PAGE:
Sector's dislike of powerful institutions - like corporations and government - isn't uncommon among graffiti artists. But the obvious contradiction between his politics and career path is something else entirely.

Many graffiti artists explain their actions as a response to the barrage of advertising they see every day. Self-proclaimed "culture jammers" take this resentment a step farther than conventional graffiti artists.

"Culture jamming is about reclaiming public space," says Adam, an activist at Dalhousie University. Adam and other jammers write anti-corporate messages on billboards and do whatever else they can to undermine advertising and corporate branding.

"This isn't vandalism," says Adam. "This is a form of liberation. The fact that a corporation has money doesn't give them the right to cover every thing we see with their logo."

"They (corporations) won't listen to our concerns so what else can we do?"
Graffiti is moving beyond walls and onto other media forms. Culture jammers have magazines like Adbusters and Web sites like www.infoshop.org and www.indymedia.org.

The graffiti artists of K.S.M. send their work around the world via the Internet.
Sector and other business-minded artists are capitalizing on graffiti's splash onto new media. Sector runs www.lounge37.com, a Web site devoted to graffiti, music and other aspects of youth culture.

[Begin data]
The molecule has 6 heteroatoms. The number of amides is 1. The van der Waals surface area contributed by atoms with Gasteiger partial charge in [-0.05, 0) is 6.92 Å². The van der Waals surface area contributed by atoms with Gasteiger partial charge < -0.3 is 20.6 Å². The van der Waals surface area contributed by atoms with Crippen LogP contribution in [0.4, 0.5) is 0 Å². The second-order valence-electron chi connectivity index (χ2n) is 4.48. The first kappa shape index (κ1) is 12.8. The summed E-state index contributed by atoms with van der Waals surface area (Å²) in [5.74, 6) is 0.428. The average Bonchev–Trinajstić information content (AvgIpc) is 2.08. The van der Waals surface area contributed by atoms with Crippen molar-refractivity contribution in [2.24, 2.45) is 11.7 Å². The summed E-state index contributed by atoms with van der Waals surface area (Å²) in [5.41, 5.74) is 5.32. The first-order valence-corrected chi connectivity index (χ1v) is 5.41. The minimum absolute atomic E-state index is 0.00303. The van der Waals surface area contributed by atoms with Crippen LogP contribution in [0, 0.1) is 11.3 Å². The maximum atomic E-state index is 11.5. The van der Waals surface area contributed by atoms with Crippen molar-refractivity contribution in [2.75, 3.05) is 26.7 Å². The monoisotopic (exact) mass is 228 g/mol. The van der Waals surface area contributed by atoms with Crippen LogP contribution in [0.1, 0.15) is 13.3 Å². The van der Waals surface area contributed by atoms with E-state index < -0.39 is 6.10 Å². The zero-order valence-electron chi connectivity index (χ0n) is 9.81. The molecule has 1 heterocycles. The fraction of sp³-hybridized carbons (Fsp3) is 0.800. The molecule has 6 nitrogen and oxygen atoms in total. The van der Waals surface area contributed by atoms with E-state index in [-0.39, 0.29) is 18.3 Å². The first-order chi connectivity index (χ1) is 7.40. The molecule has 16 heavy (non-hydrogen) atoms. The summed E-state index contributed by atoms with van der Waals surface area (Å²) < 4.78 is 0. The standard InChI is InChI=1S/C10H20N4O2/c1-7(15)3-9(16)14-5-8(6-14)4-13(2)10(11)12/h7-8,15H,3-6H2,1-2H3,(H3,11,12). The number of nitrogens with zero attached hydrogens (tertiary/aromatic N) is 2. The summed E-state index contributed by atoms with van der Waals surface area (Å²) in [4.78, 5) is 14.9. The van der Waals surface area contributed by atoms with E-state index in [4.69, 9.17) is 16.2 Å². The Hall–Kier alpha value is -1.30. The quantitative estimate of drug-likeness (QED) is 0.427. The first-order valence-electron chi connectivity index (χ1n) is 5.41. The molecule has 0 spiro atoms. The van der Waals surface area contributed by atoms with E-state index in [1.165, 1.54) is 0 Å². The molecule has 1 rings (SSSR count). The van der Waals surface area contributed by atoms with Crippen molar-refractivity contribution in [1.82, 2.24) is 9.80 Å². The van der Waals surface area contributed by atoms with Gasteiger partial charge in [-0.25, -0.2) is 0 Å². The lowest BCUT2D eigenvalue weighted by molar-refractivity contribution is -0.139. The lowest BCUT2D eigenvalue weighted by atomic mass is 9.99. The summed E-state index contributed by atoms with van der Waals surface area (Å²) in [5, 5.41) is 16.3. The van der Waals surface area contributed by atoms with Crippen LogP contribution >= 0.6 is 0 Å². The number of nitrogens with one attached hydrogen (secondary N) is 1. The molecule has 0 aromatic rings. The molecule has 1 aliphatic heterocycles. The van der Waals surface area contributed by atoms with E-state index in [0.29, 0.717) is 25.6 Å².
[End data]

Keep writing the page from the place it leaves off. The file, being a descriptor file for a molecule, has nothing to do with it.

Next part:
"Different types of art adapt to different forms of technology medium available to the user.

"Mixing technology stops things from getting stale," says Sector. And the debate over art vs. vandalism will rage on in high school cafeterias, Internet chat rooms and on the buildings themselves.

"I could see myself doing this when I'm 30. Who knows where it will take me?" says Mr. Ed. "But right now I just do it because it's fun."

Chris Arsenault is a freelance writer who lives in Halifax.

GRAFFITI SLANG

Bombing: Going around writing quick pieces covering large areas. It usually ends up sloppy and ugly - your classic spray painted vandalism.

Tagging: The same principle as bombing: speed over skill. However it's on a smaller scale and usually just a hand signature (of a representative term and not the writer's real name).

Pieces &Crew: A group of people who do graffiti together.

Culture jamming: Manipulation and-or destruction of advertisements to spread a political message. Culture jammers often use harnesses and carbines to scale billboards and other hard-to-reach targets.

Illustration(s):

Chris Arsenault
At one of the railway tunnels in Halifax, two people get an up-close look at what a few cans of spray paint can do.

Chris Arsenault
A graffiti crew paints over one of their earlier pieces to start on a new work of street art.

Category: Society and Trends
Uniform subject(s): Hate crimes; Mischief and vandalism; Municipal and local politics and governments; Riots and demonstrations
Length: Long, 750 words
© 2002 The Chronicle-Herald - Halifax. All rights reserved.